Zinc is absorbed by plants as free Zn2+ cation or bound to chelators, when the pH is high it is also taken up as ZnOH+ ion.
This metal forms part of or is a cofactor in many enzymes involved in important metabolistic processes. For example, Cu/Zn-superoxide dismutase (Cu/Zn SOD, already mentioned in the chapter “Copper”) protects the cellular membranes from damage by free oxygen radicals. In the cell plasma and in the chloroplasts, carboanhydrase (CA), which also contains zinc, regulates the reaction of CO2 and water to carbonic acid. This enzyme thus acts as a buffer and moreover causes an increase of the CO2 concentration in the chloroplasts. This raises the CO2 fixation rate of the enzyme RuBisCO during the dark reaction of photosynthesis. With the help of carboanhydrase, those waterplants able to make use of hydrogenous carbonate ions (HCO3-) as a source of carbon can convert hydrogenous carbonate to carbon dioxide, which in turn is fixed during the Calvin cycle.
Zinc plays a decisive role in stabilising the ribosomes and thus for the formation of proteins. As a part of RNA and DNA polymerases it is also crucial for the reproduction of RNA and DNA molecules and consequently for cell partition and protein synthesis.
Alcohol dehydrogenase (ADH), which also contains zinc, is very important for the detoxification of aquatic plants that usually live in oxygen-deprived environments in nature. Besides an efficient respirative energy generation from glucose involving oxygen, these plants can generate energy by alcoholic fermentation when oxygen is scarce. Alcohol dehydrogenase transforms the ethanole forming in this process into acetaldehyde (and vice versa). The most important energy transmitter, ATP, is formed with the help of the zinc-dependend enzyme hexokinase. Zinc also plays a role in the formation of the growth regulator beta indole acetic acid, which is counted among the auxines. If this falls below the required level, the plant reacts with small leaves and shortened internodes.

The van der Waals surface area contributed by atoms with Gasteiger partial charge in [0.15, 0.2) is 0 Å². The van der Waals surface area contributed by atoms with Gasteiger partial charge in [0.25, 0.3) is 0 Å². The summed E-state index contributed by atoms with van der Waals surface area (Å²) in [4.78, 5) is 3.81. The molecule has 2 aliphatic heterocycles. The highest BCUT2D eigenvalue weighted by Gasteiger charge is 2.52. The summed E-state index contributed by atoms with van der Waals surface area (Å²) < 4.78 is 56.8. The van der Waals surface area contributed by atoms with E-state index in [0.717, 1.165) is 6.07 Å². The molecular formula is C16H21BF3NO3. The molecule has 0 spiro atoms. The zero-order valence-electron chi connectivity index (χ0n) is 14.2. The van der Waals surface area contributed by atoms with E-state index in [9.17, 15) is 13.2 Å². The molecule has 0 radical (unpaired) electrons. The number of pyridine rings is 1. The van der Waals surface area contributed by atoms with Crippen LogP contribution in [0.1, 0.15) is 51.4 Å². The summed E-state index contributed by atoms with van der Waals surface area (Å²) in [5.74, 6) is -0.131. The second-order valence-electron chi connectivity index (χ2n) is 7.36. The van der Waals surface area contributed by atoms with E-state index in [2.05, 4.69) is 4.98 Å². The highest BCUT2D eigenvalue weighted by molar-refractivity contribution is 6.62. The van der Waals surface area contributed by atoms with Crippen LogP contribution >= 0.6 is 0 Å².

Zinc uptake is strongly dependent on the temperature, zinc deficiency symptoms are known from young maize plants during cold spring seasons. High zinc concentrations in the soil can lead to iron deficiencies in terrestrial plants because too much zinc may have a negative influence on the reduction of Fe3+ to Fe2+ on the roots.